5) Show me an implementation of DJB's top priority Nym-based security for his DJBDNS imps. Note that one of the design goals of DNS to ease the requirement of remembering IP-addresses.

            "The disadvantage is that it requires long host names, too long to remember."

            Think for yourself. Stop blindly quoting others (and at least READ and understand their quotes first), or you're just another quote-zombie.


      2. By Anonymous Coward () on

        license problems.

      3. By Jakob () on

        Dynamic update

        ... the list goes on

    4. By Anonymous Coward () on

      Thank you!

  8. By W () on

    As a handful of others already have pointed out, take a look at djbdns and some of Bernstein's views for alternatives ( I use djbdns myself, and simply put: I love it!

    And by the way: MERRY CHRISTMAS!! :-)

  9. By Anonymous Coward () on

    I'm currently working on a from-scratch DNS server in pure Java. Why? Because I want something which doesn't suffer the buffer overflow risks that have plagued BIND for years, and it needs to be scalable (multi-threaded) for use on SMP machines. It uses an SQL database (Postgres or any other) instead of a mess of text files to store its zone data. Hopefully my company will be able to release it under a reasonable free/open source license sometime next year. For some users this could be a good replacement for BIND. Oh, I'm sure some of you are wondering about performance: It is about as fast as BIND9 (faster, in some cases). It uses the high-performance java.nio framework. Hopefully there will soon be a release of Java 1.4 for OpenBSD so I can run my favorite language/platform on my favorite OS.

    1. By Anonymous Coward () on

      Java will only run on OpenBSD-i386. Not really platform indepedent.

    2. By Roy Arends () on

      GREAT !

      Does it use DNSJava ? Or really built from scratch ? Seperate Authoritative & recursive ? Does the recursive side cache ? DNSSEC ? TSIG (TKEY) ? Sec.Dyn.Update ? [AI]FXR ? Views ?

      This is really interesting. You might wanna talk to NLnetLabs/Ripe wrt their DISTEL project to test behaviour:




      1. By Anonymous Coward () on

        No, it is completely from scratch, no DNSJava code, for both licensing and technical reasons. Right now, it does not do recursive searches at all. This means you couldn't use it as anything other than a primary name server. Obviously, that's not nearly as useful as a more complete server. It's just a start. There are two good things about it right now: one is that the protocol is fully implemented, so all the stuff of converting packets to and from Java objects works correctly. You can do reasonable things like message.getHeader().getAnswerCount(), etc, without worrying about parsing binary stuff. The second is that the database storage structures are built for expansion to be able to do caching, etc, so that is coming later. Also the server framework is completely there; it binds to the port, starts threads, etc, as it needs to. In other words, it's not going to be too hard to expand it to support caching and other features.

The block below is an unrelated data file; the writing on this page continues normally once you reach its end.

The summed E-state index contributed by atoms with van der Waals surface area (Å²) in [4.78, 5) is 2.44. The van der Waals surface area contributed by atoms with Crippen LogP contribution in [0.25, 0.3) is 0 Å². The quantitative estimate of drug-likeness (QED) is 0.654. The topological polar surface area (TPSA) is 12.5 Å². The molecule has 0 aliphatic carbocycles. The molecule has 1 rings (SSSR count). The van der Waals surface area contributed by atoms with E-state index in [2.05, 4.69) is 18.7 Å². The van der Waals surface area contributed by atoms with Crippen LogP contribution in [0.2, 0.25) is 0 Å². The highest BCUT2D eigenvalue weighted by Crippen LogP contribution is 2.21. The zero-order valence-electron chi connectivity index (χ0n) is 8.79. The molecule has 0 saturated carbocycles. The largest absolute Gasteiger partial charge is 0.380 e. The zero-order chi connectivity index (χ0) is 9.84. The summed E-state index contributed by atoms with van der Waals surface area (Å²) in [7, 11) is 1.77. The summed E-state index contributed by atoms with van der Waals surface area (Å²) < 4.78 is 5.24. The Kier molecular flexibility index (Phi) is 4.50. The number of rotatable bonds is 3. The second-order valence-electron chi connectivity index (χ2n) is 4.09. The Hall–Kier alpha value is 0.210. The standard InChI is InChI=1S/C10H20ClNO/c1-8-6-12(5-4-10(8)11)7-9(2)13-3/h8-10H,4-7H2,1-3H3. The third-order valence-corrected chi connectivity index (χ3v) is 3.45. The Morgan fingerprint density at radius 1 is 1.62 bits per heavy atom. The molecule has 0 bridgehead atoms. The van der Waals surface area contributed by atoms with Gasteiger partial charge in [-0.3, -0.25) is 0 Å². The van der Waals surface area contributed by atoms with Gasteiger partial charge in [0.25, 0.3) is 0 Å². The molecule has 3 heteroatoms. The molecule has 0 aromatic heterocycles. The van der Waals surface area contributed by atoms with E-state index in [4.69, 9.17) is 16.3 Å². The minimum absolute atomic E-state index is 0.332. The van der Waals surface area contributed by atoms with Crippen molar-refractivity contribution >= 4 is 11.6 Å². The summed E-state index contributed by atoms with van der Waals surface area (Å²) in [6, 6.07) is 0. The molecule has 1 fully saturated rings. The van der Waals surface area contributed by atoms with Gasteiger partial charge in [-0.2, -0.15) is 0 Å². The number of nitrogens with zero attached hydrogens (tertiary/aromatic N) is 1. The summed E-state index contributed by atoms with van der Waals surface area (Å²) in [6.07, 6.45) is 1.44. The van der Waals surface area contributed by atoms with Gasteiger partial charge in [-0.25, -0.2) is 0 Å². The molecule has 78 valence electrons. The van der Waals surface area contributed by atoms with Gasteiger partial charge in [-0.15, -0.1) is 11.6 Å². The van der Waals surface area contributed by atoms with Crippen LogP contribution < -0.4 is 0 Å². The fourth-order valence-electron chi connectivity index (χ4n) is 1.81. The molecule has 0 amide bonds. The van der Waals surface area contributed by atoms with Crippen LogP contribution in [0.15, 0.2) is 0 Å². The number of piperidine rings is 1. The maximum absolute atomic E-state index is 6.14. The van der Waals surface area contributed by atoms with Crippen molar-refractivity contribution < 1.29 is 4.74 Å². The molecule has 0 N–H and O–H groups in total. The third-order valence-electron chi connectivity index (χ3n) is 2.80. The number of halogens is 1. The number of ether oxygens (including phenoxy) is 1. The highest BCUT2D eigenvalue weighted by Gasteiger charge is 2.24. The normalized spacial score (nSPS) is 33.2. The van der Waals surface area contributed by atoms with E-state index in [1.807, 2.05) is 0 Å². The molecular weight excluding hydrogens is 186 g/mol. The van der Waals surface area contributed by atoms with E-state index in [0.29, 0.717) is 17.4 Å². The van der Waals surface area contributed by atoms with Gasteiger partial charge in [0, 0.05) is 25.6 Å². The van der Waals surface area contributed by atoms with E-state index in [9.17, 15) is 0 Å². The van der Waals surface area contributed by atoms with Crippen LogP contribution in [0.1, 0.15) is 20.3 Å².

As for DNSSEC, it doesn't support that at all yet. I don't think any clients are using that right now. Maybe I'll put that in later. XFER is not supported at all. I think zone transfers are a broken way to replicate a database. Views are not supported, but it would be easy to add them.

        java.nio is way cool. I get all the safety of Java without losing the speed of C. Its performance is about equal to bind9. Java is definitely the way to go for network daemons that have to handle dangerous input from the net.

        1. By Roy Arends () on

          Authoritative server only. Thats good, keep concepts separated. A recursive service has totally different design-reqs then authoritative service. Don't let an auth.serv. cache ! Don't let it send any queries ! No need for randomness.

          XFER is the way to replicate individual zones. rsync-ssh is a way to replicate a complete server, but not part of the protocol (no value judgement here on which to use).

          Good luck ! keep me posted !


  10. By Anonymous Coward () on

    Okay, so, over and over, people mention djbdns. In fact, whenever just about any protocol comes up, people mention djb's implementation, explain how it saved Earth from certain doom, and tell us we should all use it.

    Let me ask: How can you stand him? I can't; I think he's an ass. (That's why I don't use his software. It might be a stupid reason, but that's why). It's the same reason why I loathe to use anything that's been touched by RMS.

    Now, before someone gets smart and compares djb to Theo, let me point out that while they can both be grating, they have very different personalities. While Theo can be abusive, he is always, always direct, and if he is hostile I feel that it is for good reason. On the other hand, I do not think I have ever read any email or web page by djb that is not condescending or sarcastic. djb feels t, so Iantisocial to me, as if he were hostile not just to certain people but to all of humanity. I can't stand him.

    1. By Anonymous Coward () on

      ... and his license sucks!

      1. By Anonymous Coward () on